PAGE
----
The U.S. government shutdown may be keeping National Parks closed and furloughed federal workers at home, but worse real-world effects could soon be felt by low-income mothers and their infants — already a marginalized group with unstable food supplies.
On Tuesday, the government stopped funding the Special Supplemental Nutrition Program for Women, Infants and Children, known as WIC.
Over 8.9 million moms and kids under five living near or below the poverty line rely on the program’s supplemental vouchers for healthy food, breastfeeding support, infant formula and other necessities dispensed at clinics nationwide.
The USDA estimates that most states will be able to continue WIC operations as usual for “a week or so” before running out of money. The department’s Food and Nutrition Service has a contingency fund of only $125 million available for this $7 billion annual appropriation.
So far the situation is most dire in Arkansas and Utah, according to Rev. Douglas Greenaway, who heads up nonprofit advocacy group the National WIC Association. Utah’s WIC program, which already serves 65,000 moms and babies, has now stopped accepting new participants.
“There are health consequences when mothers cannot provide food and nutrition for their kids,” said Rev. Greenaway. “There’ll be no infant formula and no breastfeeding support. If the baby doesn’t latch, that’s it.”
On Tuesday evening directors of WIC offices around the country stressed that they’re still up and running. Margaret Saunders, who oversees the program in Chicago and surrounding Cook County, hit the phones to allay the fears of panicked women.
“We have an active case load of 50,000 moms,” she said. “That’s a lot of people to reassure.”
Saunders described the government shutdown as adding insult to injury for an already vulnerable population.
“America is not realizing how many low-income pregnant women and children we have in this country,” she said. “They have no safety net. These women are trying to have a healthy pregnancy, and they’re asking, ‘how am I going to feed my family?’ It’s a terrifying moment, and it’s beyond my control. At our agency, we have no cushion. If our funding stream stops we will temporarily suspend service.”
For Judy Fedie in Wisconsin’s Chippewa Falls office, the phones rang more than usual on Tuesday as shutdown news spread, but it’s business as usual for now. “We know our time is limited, and we’re waiting to hear from the state,” she said.
“I’m worried about a number of things, but top of the list is babies not getting breast milk. In Wisconsin, a can of formula costs $15 and it will maybe last three days. I worry families will be forced to make tough choices about how to feed their babies.”
She added that lactation specialists can be hard to come by in rural parts of the country like her town, which has a population of 60,000. Of those, about 1,250 rely on WIC.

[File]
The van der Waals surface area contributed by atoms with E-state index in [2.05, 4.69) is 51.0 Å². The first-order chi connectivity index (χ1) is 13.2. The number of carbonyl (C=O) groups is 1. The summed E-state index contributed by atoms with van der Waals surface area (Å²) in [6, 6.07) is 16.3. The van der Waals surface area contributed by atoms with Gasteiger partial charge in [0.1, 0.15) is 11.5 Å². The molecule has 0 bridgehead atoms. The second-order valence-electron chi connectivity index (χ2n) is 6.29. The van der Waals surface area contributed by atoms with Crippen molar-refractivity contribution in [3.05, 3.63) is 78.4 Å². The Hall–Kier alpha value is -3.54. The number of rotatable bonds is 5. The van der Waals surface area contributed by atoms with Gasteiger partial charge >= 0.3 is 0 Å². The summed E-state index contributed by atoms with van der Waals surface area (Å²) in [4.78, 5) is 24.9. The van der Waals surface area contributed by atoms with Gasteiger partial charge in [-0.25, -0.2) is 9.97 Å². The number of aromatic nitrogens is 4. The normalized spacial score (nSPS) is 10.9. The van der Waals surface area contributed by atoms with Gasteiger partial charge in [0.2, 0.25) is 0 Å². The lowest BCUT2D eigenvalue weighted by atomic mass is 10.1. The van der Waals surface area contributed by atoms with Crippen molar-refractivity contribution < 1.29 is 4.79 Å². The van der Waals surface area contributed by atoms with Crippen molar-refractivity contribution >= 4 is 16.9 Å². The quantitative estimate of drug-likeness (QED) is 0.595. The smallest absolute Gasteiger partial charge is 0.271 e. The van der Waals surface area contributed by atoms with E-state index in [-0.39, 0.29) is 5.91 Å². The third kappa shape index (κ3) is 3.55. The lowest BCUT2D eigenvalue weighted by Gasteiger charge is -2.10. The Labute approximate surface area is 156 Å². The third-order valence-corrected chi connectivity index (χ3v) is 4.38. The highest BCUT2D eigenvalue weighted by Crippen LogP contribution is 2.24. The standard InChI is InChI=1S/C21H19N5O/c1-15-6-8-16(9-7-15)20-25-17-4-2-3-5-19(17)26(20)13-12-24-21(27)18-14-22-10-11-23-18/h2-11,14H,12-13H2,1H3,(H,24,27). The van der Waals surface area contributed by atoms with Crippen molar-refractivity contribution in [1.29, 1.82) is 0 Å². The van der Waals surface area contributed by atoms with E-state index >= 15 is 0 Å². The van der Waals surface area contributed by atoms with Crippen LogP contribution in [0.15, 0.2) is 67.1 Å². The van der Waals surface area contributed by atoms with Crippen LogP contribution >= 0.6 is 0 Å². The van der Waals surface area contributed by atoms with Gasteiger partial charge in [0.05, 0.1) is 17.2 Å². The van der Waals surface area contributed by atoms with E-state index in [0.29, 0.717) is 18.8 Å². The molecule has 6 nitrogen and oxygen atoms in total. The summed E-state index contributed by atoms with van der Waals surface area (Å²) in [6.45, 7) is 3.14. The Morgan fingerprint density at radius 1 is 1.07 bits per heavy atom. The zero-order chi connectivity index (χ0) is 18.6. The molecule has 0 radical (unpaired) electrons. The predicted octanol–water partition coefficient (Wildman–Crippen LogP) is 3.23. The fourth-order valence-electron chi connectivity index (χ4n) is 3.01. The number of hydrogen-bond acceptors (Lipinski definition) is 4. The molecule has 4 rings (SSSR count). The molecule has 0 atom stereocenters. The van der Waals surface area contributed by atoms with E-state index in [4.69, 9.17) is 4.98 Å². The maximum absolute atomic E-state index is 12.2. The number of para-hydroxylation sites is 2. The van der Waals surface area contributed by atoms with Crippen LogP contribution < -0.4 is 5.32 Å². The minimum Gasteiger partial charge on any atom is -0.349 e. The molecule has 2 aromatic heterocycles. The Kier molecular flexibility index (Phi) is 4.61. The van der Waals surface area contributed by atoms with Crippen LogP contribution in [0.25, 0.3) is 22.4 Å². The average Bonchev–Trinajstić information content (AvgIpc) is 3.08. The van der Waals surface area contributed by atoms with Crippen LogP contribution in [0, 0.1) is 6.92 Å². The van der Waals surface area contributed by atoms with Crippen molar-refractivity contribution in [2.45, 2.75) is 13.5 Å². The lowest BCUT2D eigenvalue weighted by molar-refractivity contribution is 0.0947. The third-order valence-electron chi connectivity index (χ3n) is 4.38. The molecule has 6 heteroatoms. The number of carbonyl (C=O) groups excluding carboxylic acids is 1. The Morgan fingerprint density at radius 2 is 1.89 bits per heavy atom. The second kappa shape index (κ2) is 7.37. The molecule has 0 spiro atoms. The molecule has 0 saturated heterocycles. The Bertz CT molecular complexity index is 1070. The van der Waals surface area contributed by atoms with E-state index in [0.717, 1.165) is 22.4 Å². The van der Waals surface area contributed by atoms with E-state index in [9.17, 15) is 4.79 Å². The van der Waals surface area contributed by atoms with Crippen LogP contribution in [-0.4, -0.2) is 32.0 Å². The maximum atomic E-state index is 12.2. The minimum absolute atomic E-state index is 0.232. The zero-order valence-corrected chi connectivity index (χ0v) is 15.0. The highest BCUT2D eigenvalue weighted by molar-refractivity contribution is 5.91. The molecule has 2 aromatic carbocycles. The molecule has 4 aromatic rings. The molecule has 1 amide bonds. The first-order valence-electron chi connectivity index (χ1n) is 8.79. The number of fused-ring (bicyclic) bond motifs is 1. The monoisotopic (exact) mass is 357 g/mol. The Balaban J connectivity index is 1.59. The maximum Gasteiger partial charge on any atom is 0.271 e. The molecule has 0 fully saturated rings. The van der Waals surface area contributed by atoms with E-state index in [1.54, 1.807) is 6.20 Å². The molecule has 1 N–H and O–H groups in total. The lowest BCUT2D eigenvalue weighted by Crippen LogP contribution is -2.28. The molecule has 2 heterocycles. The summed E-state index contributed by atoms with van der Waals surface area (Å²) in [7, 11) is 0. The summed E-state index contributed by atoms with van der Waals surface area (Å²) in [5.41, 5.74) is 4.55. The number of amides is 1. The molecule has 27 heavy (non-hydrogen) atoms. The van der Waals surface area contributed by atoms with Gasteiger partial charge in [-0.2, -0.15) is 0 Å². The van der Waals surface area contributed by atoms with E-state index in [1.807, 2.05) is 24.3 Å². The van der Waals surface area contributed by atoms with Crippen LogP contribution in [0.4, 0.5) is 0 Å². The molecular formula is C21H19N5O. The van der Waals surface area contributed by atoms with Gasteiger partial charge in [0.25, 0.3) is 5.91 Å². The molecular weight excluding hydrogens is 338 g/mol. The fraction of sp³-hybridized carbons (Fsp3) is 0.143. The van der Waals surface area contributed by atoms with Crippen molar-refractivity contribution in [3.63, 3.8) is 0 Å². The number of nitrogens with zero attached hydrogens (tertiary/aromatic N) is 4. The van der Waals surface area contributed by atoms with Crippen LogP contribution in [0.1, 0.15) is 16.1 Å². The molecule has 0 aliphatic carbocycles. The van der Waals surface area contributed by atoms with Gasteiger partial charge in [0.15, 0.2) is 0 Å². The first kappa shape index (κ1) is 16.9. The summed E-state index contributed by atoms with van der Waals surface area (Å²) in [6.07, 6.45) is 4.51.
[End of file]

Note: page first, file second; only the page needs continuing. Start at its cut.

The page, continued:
“Small town America doesn’t have a lot of these resources,” she said. “Our WIC clinics are the first places women will go. We have hospital breast pumps here. We have support for babies with special needs. These aren’t available easily in some communities.”
Stacey Ninness at Oklahoma City’s WIC office concurred. She sees about 5,000 moms each month, many of whom have no other access to medical instruments for help with breastfeeding. “We’re going to see a huge impact with hunger,” she said. “These women can’t afford formula.”
Because women on WIC have to attend regular nutrition classes in order to obtain food vouchers, Ninness worries her social workers might miss signs of iron deficiencies or even child abuse as clinics close their doors. She added that her office provides special baby formulas that aren’t readily available elsewhere for kids with illnesses or allergies.
“This is a program that serves people already affected by food instability,” she said. “We’re just trying to get everyone in as quickly as possible.”
For Rev. Greenaway at the National WIC Association, the government shutdown is already causing a crisis of confidence among moms in the program.
“The most important thing here is that WIC moms feel vulnerable in their own circumstances,” he said. “They trust WIC, and this situation is undermining their trust. Participants — pregnant, post-partum, breastfeeding, with kids up to five — are already making that self-selecting decision not to go to their clinics even though many are open.”
The confusion doesn’t end there. Department heads are fielding phone calls from grocery store owners worried they won’t be reimbursed if they continue to accept WIC vouchers.
“There’s probably six billion and change in food dollars spent in the retail grocery community every year,” said Rev. Greenaway. “So there’s a cost to businesses.”
USDA communications director Bruce Alexander told Forbes that the department is working with agencies at state level to continue providing benefits until funds run out.
“The Food and Nutrition Service will be allocating both contingency and carryover funds to state agencies for use in operating their fiscal year 2014 WIC program, in addition to other available funds,” he said. “Should a lapse extend through late October, federal WIC funding may not be sufficient to cover benefits.”
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